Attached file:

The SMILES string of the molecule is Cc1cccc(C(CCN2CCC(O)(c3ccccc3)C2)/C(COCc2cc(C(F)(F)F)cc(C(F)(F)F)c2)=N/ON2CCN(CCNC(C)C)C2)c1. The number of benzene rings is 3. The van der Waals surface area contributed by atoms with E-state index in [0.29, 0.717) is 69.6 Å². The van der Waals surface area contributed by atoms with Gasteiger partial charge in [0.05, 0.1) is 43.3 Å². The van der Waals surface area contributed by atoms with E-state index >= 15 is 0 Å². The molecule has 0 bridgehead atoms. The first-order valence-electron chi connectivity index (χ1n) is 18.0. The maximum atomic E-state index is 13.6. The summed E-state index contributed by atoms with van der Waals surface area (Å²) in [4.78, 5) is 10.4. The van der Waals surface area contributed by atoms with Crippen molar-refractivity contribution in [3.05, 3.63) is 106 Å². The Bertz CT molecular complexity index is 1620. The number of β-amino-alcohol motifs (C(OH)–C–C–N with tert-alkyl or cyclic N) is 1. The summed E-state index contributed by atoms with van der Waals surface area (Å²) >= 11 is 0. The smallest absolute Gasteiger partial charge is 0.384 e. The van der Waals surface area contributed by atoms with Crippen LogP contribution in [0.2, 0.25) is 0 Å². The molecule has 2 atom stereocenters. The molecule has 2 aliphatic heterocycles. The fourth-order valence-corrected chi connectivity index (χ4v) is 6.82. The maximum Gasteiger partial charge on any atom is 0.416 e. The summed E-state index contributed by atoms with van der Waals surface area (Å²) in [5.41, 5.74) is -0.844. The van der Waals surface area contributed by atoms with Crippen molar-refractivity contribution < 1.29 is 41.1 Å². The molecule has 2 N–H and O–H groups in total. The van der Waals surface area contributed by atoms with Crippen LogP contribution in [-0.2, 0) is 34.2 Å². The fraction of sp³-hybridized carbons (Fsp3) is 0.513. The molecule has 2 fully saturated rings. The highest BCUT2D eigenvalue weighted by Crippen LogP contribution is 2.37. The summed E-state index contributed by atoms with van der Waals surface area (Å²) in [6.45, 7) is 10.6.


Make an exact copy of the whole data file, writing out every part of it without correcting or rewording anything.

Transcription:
The SMILES string of the molecule is Cc1cccc(C(CCN2CCC(O)(c3ccccc3)C2)/C(COCc2cc(C(F)(F)F)cc(C(F)(F)F)c2)=N/ON2CCN(CCNC(C)C)C2)c1. The number of benzene rings is 3. The van der Waals surface area contributed by atoms with E-state index in [0.29, 0.717) is 69.6 Å². The van der Waals surface area contributed by atoms with Gasteiger partial charge in [0.05, 0.1) is 43.3 Å². The van der Waals surface area contributed by atoms with E-state index >= 15 is 0 Å². The molecule has 0 bridgehead atoms. The first-order valence-electron chi connectivity index (χ1n) is 18.0. The maximum atomic E-state index is 13.6. The summed E-state index contributed by atoms with van der Waals surface area (Å²) in [4.78, 5) is 10.4. The van der Waals surface area contributed by atoms with Crippen molar-refractivity contribution in [3.05, 3.63) is 106 Å². The Bertz CT molecular complexity index is 1620. The number of β-amino-alcohol motifs (C(OH)–C–C–N with tert-alkyl or cyclic N) is 1. The summed E-state index contributed by atoms with van der Waals surface area (Å²) >= 11 is 0. The smallest absolute Gasteiger partial charge is 0.384 e. The van der Waals surface area contributed by atoms with Crippen LogP contribution in [0.2, 0.25) is 0 Å². The molecule has 2 atom stereocenters. The molecule has 2 aliphatic heterocycles. The fourth-order valence-corrected chi connectivity index (χ4v) is 6.82. The maximum Gasteiger partial charge on any atom is 0.416 e. The summed E-state index contributed by atoms with van der Waals surface area (Å²) in [5.41, 5.74) is -0.844. The van der Waals surface area contributed by atoms with Crippen molar-refractivity contribution < 1.29 is 41.1 Å². The molecule has 2 N–H and O–H groups in total. The van der Waals surface area contributed by atoms with Crippen LogP contribution in [-0.2, 0) is 34.2 Å². The fraction of sp³-hybridized carbons (Fsp3) is 0.513. The molecule has 2 fully saturated rings. The highest BCUT2D eigenvalue weighted by Crippen LogP contribution is 2.37. The summed E-state index contributed by atoms with van der Waals surface area (Å²) in [6.45, 7) is 10.6.